“This is a faithful saying and worthy of all acceptance, that Christ Jesus came into the world to save sinners, of whom I am chief…. Now to the King eternal, immortal, invisible, to God who alone is wise, be honor and glory forever and ever. Amen.” 1 Timothy 1:15–17

As we mature we seem to lose our sense of wonder. Life grows busy, complicated, and difficult. We grow accustomed to things sublime, significant, and satisfying to such a degree we hardly take note of them. For example: Are you a father? A mother? A husband? A wife? A student? Blessed with five senses? Employed? Living in the land of freedom? Alive? Each is a good cause for a gratitude-attitude!

Every one of these privileges, pales in comparison to the greatest privilege of all—being saved—forgiven, born again and declared a son of the Most High! Yet, even this most blessed privilege from heaven is often overshadowed, overwhelmed, and overrun by the erosive seas of earthbound life. Only a grateful heart and a steady succession of seasons of thanksgiving will maintain your defenses against the weathering effects of life’s wind and tide. Paul provides a fine illustration of this habit in the first chapter of 1 Timothy.

Verse 17 contains the doxology of Paul’s heart, “Now to the King eternal, immortal, invisible, to God who alone is wise, be honor and glory forever and ever. Amen.” Of Paul’s many doxologies, this one is particularly memorable.

What has caused Paul’s thanksgiving? In previous verses he recounted to Timothy his own unworthiness before God and, yet, the fact that God had chosen him for service. Verse 12 starts with thanks for his commissioning to serve God. He uses three terms to describe God’s direction for him. He says the Lord “enabled” (meaning to infuse and to clothe) him. Additionally, he says Christ “counted” (to deem and consider) him faithful. Not only did God prepare and choose Paul, but He also “put” (placed in service) Paul into the service of ministry (activity where one renders service). His role in work was by virtue of God’s deliberate, careful judgment. Paul realized all he had of value was bestowed upon him by God’s sovereign grace. There is no believer on earth, including you and me, who has not been blessed in the very same manner, though certainly not to the same degree as Paul.

Verses 13 and 14 explain the reason this boon from God ran counter to all human logic. God prevailed on Paul only because God is able! Paul tells us of his nature before he was saved. He says he was a “blasphemer” (speaking slanderously of God). He says he was a “persecutor,” certainly of Jesus’s believers and servants. Paul also states he was an “insolent” man, he did not just speak evil of God, but he violently and aggressively sought to destroy the saints. These three words must have cut Paul to the quick as he remembered and willingly acknowledged what he was before God transformed him.

Even in the same breath, as it were, Paul states that his privilege was due only to the mercy and grace of God. He recounts that God’s grace super-abounded toward him and was vouchsafed through faith and love in Christ Jesus. Paul owned no other hope and no personal merit but the grace of forgiveness provided through the sacrifice of Jesus Christ. This same relief from guilt, as a loving father embraces a repentant, prodigal son, is the experience of every born-again saint.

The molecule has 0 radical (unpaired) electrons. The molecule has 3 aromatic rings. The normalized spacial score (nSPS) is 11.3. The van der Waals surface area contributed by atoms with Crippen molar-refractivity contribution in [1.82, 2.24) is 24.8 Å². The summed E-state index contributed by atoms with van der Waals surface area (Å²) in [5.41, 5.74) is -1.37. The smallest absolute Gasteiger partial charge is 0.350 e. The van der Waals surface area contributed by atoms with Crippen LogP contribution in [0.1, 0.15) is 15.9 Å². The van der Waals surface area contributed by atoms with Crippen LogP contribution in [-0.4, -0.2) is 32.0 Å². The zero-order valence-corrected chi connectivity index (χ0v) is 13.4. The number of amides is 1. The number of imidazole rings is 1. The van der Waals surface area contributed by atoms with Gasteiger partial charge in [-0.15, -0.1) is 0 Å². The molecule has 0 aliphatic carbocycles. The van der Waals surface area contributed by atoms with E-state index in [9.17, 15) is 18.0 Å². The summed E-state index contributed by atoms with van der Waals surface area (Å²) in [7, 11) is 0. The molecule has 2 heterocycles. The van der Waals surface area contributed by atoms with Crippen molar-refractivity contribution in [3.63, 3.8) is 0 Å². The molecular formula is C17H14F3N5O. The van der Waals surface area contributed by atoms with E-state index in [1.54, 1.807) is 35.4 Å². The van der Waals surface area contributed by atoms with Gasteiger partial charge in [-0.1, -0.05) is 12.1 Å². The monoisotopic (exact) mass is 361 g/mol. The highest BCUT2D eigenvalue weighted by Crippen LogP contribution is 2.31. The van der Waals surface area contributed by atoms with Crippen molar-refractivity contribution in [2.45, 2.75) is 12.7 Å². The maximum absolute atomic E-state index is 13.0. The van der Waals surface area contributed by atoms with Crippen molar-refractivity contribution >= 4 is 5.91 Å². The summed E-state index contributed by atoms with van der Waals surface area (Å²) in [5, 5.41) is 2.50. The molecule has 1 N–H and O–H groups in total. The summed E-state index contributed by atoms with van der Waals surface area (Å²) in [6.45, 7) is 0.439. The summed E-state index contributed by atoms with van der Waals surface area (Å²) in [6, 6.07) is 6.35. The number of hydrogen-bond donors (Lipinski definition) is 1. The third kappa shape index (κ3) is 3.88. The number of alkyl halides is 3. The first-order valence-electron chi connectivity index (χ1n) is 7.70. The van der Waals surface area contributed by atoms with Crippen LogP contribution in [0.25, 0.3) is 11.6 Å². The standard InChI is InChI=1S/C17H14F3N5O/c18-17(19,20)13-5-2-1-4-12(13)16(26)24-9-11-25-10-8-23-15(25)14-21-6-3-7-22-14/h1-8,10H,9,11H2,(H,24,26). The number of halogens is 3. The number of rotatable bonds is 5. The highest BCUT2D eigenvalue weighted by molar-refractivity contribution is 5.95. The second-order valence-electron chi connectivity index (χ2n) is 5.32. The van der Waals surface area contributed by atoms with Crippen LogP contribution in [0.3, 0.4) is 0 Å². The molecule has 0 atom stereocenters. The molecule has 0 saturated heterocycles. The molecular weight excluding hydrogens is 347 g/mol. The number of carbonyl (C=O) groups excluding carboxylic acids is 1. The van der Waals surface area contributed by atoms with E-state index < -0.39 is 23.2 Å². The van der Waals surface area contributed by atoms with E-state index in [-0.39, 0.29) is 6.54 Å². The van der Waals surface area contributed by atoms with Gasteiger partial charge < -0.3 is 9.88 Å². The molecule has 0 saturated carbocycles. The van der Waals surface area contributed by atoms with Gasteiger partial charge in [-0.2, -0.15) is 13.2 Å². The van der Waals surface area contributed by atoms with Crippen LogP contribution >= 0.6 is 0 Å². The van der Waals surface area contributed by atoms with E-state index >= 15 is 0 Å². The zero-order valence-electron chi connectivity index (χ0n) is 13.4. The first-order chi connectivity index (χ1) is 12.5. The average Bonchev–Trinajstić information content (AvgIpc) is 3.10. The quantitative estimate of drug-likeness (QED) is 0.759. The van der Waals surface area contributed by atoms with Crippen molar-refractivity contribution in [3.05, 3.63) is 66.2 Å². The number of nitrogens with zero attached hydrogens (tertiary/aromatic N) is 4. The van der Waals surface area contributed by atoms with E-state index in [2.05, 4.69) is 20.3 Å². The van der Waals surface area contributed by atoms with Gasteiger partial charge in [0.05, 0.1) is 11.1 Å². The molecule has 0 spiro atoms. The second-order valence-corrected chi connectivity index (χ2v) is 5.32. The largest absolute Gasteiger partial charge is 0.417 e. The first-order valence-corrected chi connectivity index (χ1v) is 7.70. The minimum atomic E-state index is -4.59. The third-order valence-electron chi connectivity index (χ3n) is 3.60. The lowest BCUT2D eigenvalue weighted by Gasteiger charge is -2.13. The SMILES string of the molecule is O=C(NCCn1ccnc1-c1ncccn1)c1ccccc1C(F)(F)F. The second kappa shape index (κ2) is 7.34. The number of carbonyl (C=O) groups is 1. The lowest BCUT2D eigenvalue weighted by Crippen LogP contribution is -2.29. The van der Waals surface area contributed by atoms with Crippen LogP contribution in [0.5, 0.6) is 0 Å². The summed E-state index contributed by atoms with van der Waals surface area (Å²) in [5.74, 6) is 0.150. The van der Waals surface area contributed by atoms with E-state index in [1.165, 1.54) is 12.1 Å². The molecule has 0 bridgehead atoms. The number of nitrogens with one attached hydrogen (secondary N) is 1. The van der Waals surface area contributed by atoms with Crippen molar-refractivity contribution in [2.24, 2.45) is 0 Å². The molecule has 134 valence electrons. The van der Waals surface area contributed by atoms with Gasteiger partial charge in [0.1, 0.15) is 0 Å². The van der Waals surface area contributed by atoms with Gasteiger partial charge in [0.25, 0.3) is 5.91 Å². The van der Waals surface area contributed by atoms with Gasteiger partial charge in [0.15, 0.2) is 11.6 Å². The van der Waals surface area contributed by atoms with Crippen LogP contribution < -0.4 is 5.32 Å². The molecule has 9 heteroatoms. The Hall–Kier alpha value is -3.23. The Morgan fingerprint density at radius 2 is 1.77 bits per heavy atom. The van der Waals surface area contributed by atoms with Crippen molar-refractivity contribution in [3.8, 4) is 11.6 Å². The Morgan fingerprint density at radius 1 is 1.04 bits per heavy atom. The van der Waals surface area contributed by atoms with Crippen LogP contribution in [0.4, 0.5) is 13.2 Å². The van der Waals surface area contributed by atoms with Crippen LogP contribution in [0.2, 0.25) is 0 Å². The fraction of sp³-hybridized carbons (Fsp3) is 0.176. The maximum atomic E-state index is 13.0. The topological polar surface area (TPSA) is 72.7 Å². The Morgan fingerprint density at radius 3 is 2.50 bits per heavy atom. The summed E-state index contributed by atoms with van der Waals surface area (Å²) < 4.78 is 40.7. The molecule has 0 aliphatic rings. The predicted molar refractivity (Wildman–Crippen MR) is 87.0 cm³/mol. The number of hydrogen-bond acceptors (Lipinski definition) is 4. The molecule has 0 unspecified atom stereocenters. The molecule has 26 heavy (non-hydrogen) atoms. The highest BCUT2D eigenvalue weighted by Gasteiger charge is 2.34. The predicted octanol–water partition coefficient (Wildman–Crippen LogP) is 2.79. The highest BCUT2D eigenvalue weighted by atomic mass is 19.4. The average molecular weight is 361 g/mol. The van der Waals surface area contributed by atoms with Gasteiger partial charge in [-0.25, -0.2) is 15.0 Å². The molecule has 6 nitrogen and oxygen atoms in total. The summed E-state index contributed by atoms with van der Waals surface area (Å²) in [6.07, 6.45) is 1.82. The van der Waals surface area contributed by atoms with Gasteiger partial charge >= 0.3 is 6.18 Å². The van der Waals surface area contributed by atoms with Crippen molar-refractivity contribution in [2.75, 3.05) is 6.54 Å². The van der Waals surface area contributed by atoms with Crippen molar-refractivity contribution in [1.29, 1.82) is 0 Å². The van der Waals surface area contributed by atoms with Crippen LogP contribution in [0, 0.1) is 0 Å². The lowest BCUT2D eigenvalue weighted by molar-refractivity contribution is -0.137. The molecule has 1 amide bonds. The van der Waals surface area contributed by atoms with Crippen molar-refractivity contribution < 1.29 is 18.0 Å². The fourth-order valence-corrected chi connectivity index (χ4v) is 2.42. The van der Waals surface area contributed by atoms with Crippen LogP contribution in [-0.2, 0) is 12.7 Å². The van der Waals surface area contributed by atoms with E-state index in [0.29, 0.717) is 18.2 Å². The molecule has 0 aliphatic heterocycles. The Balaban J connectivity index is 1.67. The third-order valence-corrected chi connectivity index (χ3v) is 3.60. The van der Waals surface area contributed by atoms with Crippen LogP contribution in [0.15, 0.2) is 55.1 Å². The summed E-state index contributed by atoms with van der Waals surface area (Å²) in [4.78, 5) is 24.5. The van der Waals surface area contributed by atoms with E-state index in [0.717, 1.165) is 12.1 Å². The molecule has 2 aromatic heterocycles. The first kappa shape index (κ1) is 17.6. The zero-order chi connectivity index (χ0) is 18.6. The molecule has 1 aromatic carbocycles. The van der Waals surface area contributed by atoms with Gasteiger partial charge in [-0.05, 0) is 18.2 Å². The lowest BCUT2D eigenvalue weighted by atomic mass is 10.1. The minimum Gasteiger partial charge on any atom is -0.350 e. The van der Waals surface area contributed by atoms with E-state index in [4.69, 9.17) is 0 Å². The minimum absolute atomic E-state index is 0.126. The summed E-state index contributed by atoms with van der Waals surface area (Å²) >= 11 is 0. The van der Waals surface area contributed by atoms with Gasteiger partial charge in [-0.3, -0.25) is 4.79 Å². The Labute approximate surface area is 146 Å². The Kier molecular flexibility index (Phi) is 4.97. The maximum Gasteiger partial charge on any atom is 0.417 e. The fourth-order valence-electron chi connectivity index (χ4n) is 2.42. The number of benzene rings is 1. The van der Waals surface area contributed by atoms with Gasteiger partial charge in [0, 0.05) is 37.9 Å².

Verse 15 is a mighty declaration, not only of Paul’s personal testimony, but also of his message to the lost. Trustworthy, and excluded from all doubt, is the saying that Jesus Christ’s purpose and mission was to come into the world and save sinners! This is the hope of the Gospel good news and the light of the world! As Paul states in his testimony, he palpably felt that he stands front and center as the foremost of sinners; all true believers personally know the sentiment he was reflecting. The moment you lose touch with your personal sense of unworthiness, life’s winds and tide begin to shift your foundation and your thanksgiving due to God grows weak and muted.

Paul then explains the plan of God in his life (verse 16). God worked first in him so that he might stand out as an example of God’s grace. He illustrated God’s great longsuffering (literally, long-souled, long passion). Paul was an example and a pattern of God’s prevailing grace. We too, serve as examples and patterns for saints around us to follow. Eternal life, in right relationship with the Almighty, in joyous service for Him, perfected through Christ, is the new reality for every believer! It is the gracious gift of God which we get to live and preach!

Now we come to our key verse, Paul’s thanksgiving doxology (verse 17). Let your praise begin like Paul’s praise “to the King of the Ages,” the Ruler of All Time (Psalm 145:13; Daniel 4:3, 34). God leaves all other potentates and “wannabees” in the dust! God is “immortal” (uncorrupted, imperishable). Is it any wonder that He alone can promise resurrection and incorruptible crowns and inheritance? God is invisible (Colossians 1:15; Hebrews 11:27; Exodus 33:20), and “who alone is wise.” To Him belong honor (worth, value, weight) and glory forever! These “forever” attributes of God surely are a terror to a sinner, but they surely are a joy to the saint! Be thankful. Trust and obey.